Australian Strata Living Examined in New Report

Australian Strata Living Examined in New Report

August 7th, 2018

Strata Data - Examined in New Report

There are more strata properties being built in Australia than ever before. And with less land available around our major cities, strata properties are destined to play a central role in the future.

That’s why it is surprising that until now there has never been a national study on the state of apartment living in Australia. A study that determines the actual number of strata schemes, their estimated value to the economy and the size and makeup of the strata management industry.

Enter theAustralian National Strata Data Analysis, a project conducted by the City Futures Research Centre of the University of NSW and supported by the Strata Community Association (Australia’s peak strata body). This study offers us the first comprehensive look at the strata industry, including the number of strata properties, their overall value, the demographics of those who live in them and the range of service industries that surround them. The findings make for some interesting reading…

Strata properties in Australia

For a clearer picture, we can break down some of the report’s findings into the following categories:


  • The national strata sector has an insured value of nearly $1 trillion.
  • The strata industry directly employs more than 9,000 people (4,300 strata managers and 5,000 others).
  • In 2017 alone, there were more than 3 million casual jobs performed in the strata service sector worth a total of $5.7 billion (i.e. landscaping, tradesmen etc).
  • In that same year, $903 million was also spent by the strata sector on professional services such as lawyers, valuers and insurers.


  • The majority of apartments in Australia are owned under strata title.
  • More than 2.2 million people live in apartments (10% of the entire population of Australia).
  • Most are young adults (0 – 39 years old).
  • Almost half are renters.
  • More than half were born overseas (predominantly India and China).
  • 35% are single, 24% are couples, 13% are couples with children, 9% are groups of flatmates and 6% are single parents.


  • Victorian apartment dwellers include a higher proportion of single occupants (39%) and a lower proportion of families (9%).
  • Around 15% of the population of NSW live in apartments (1.13 million people).
  • 10% of ACT and Northern Territory residents live in apartments, 8% in Victoria, 4% in Western Australia and South Australia and 3% in Tasmania.
  • Despite the much-touted Gold Coast lifestyle, only 7% of Queenslanders actually live in apartments.

Property trends

The Strata Data Analysis could not have come at a better time. Australia’s property market is currently in a gentle decline, with house approvals down by 2%, according to the latestdata from the Australian Bureau of Statistics.

BIS Oxford Economics predicts that Sydney’s growth rate over the next 3 years (2018 – 2021) will then be a modest 3%, Brisbane will be 13%, Canberra and Perth 10%, Hobart 8% and Darwin 5%.

Bucking the national trend, Melbourne is currently experiencing a surge in growth, with house prices rising by 65% over the last five years. However, this is expected to slow, with a modest growth rate of just 6% predicted between 2018 – 2021.

Meanwhile in Adelaide, the closure of the automotive manufacturing industry has subdued the economy and the property market, but growth in housing prices is expected to continue, boosted by interstate migration to South Australia’s shipbuilding industry, with growth of around 9% predicted between 2018 – 2021.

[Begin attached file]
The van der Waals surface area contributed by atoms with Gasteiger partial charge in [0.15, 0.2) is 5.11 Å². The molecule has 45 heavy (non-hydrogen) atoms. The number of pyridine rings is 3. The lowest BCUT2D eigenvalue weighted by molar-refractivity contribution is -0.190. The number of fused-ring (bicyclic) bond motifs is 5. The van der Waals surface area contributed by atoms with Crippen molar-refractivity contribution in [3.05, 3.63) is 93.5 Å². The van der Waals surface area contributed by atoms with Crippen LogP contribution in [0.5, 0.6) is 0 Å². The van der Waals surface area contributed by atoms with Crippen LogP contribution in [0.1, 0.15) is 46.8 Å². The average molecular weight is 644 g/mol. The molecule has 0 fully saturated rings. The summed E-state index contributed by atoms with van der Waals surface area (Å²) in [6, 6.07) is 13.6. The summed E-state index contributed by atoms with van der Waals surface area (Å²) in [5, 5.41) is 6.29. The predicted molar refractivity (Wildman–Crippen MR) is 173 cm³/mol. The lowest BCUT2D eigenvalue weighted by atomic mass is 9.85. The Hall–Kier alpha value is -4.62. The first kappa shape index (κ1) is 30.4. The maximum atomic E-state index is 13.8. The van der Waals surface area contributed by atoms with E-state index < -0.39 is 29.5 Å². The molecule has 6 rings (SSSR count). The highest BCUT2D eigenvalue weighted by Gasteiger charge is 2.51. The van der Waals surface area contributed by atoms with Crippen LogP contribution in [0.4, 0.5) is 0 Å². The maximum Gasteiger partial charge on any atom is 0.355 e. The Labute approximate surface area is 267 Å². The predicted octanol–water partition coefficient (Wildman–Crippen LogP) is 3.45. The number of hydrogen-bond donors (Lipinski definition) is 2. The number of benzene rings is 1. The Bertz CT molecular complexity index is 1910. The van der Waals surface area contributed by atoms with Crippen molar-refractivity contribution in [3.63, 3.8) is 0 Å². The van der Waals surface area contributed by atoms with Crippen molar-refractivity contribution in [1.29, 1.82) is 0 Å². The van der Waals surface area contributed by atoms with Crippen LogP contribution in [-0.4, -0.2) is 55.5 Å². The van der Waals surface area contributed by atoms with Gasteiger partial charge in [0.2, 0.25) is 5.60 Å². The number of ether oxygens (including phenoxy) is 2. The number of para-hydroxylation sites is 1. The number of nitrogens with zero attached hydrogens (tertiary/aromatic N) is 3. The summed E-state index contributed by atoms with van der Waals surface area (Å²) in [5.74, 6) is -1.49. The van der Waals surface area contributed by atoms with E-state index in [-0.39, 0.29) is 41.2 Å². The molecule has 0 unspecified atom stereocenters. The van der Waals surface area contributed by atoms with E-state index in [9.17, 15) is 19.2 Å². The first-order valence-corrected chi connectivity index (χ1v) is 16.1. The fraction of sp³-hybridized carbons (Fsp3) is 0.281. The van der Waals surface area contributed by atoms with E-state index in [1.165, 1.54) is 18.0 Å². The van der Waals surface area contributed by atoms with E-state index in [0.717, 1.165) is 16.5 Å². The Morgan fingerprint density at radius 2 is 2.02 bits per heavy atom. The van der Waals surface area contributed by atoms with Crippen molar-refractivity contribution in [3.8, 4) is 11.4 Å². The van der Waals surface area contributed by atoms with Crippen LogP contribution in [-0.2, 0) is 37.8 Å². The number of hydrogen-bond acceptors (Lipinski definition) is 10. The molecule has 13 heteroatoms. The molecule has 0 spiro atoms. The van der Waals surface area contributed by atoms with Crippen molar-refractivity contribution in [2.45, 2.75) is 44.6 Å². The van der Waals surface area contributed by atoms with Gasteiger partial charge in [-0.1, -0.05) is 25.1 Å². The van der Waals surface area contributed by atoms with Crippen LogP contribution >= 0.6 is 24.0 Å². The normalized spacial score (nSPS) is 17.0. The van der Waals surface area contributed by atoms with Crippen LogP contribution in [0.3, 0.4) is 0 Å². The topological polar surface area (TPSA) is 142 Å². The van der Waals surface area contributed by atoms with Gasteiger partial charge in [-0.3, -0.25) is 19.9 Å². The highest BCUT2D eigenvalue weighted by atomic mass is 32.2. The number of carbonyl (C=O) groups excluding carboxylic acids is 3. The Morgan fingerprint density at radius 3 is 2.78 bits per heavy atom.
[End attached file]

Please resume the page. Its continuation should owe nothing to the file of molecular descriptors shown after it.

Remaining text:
Bucking the trend

But while housing is on the way down on a national level, the apartment sector appears to be on the way up. While housing approvals fell by 2%, apartment approvals rose by a staggering 30.6%, which would seem to point to a growing trend towards location over lifestyle.

Prevented from entering the traditional property market due to tighter lending by the banks, first home buyers would appear to be giving up on the great Australian dream of a three bedroom house on a quarter acre block in the suburbs. Instead they’re opting for a smaller but more convenient inner-city location.

Inner-city tower blocks are becoming more of a focus for buyers, followed by townhouses and semi-detached homes slightly further out in the inner suburbs. And it is likely the oversupply of apartments in many cities in recent years will soon be absorbed not only by steady population growth, but also by this new and growing demand for the strata lifestyle.

The role of strata managers

A surprising finding of the Strata Data Analysis was that, despite the size of the national strata sector, there is a relatively small number of strata managers servicing it. Strata managers are the individuals and companies responsible for the management of strata blocks, taking care of everything from maintenance and administration to dispute resolution and legal and insurance compliance.

The low number of strata managers would seem to suggest there is room for a good deal of employment growth in this sector.

The impact of the Strata Data Analysis

This study is an opportunity for governments and regulators to gain a detailed insight into how big the strata sector actually is, how the economy benefits from it and what it contributes to national income. This is all vital information that can be used to guide any regulation of the sector.

And because of the valuable data it provides, there is no doubt that studies such as the Strata Data Analysis will be repeated and expanded on in the future, to ensure that strata owners, managers and suppliers all gain the maximum benefit, while working towards achieving best possible industry standards.